Better chances to be elected
Women have wanted to enter politics since they were given the right to vote, but for a long time they were not elected. For 40 years, there has been a discrepancy between the number of female candidates and the number of women elected. This gap, however, seems to be getting progressively smaller. In 2015 the proportion of women elected was only slightly lower than the proportion of women running for office.
Here too, the situation varies from party to party. In 2015, female candidates of the People’s Party, the Green Party and the Social Democrats were almost as successful as their male counterparts. Women in the Radical Party had a much smaller chance of being elected than men: 31% of the candidates were women, but only 21% of those elected were women.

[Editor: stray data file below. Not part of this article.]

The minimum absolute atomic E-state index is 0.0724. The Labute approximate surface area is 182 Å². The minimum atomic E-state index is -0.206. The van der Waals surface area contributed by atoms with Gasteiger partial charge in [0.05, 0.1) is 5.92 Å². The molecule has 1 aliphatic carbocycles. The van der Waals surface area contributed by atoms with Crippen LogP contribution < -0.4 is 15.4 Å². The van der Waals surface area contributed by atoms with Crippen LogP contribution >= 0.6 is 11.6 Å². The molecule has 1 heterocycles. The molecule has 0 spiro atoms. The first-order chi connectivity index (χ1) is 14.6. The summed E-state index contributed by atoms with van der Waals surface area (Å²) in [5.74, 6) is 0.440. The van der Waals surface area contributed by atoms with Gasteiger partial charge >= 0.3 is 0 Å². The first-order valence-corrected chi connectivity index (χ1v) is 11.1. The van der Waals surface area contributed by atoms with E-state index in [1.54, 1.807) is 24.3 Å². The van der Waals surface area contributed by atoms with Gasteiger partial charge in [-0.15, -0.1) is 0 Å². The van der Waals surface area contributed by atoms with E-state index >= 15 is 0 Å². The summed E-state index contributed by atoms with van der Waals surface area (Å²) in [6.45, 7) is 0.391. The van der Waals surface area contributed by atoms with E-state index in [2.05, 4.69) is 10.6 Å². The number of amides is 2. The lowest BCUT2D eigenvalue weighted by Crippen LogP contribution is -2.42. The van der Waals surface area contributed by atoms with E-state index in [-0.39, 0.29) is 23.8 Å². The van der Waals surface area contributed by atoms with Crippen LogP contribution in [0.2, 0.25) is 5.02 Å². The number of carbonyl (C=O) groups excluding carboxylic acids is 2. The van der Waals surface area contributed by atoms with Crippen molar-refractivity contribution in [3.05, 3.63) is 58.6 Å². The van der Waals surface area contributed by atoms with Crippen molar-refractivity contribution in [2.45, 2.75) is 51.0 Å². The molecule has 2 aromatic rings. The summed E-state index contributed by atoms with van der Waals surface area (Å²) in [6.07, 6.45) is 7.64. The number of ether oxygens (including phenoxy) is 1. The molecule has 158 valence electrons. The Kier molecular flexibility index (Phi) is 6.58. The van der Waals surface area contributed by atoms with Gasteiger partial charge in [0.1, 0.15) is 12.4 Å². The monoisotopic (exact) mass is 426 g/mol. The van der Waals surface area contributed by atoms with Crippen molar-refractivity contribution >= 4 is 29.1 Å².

The fact that the number of women elected is proportionally lower than the number of women candidates shows that they appear further down on electoral lists. In 2015, for example, the centre-left and centrist parties gave at least two of the top three positions on their lists to men, as their chances of getting elected were higher. On the People’s Party list, nearly three out of four positions were taken by men. Only the Greens and Social Democrats had given most of their top positions to women.
This, however, will be different in the 2019 elections. Apart from the Conservative Democratic Party, all parties have put more women on the top of their lists. Here again, this increase is particularly strong among the Radical-Liberals, who are approaching gender parity at the federal level. All of this could indicate a historic increase in the share of women in politics.
Translated from German by Billi Bierling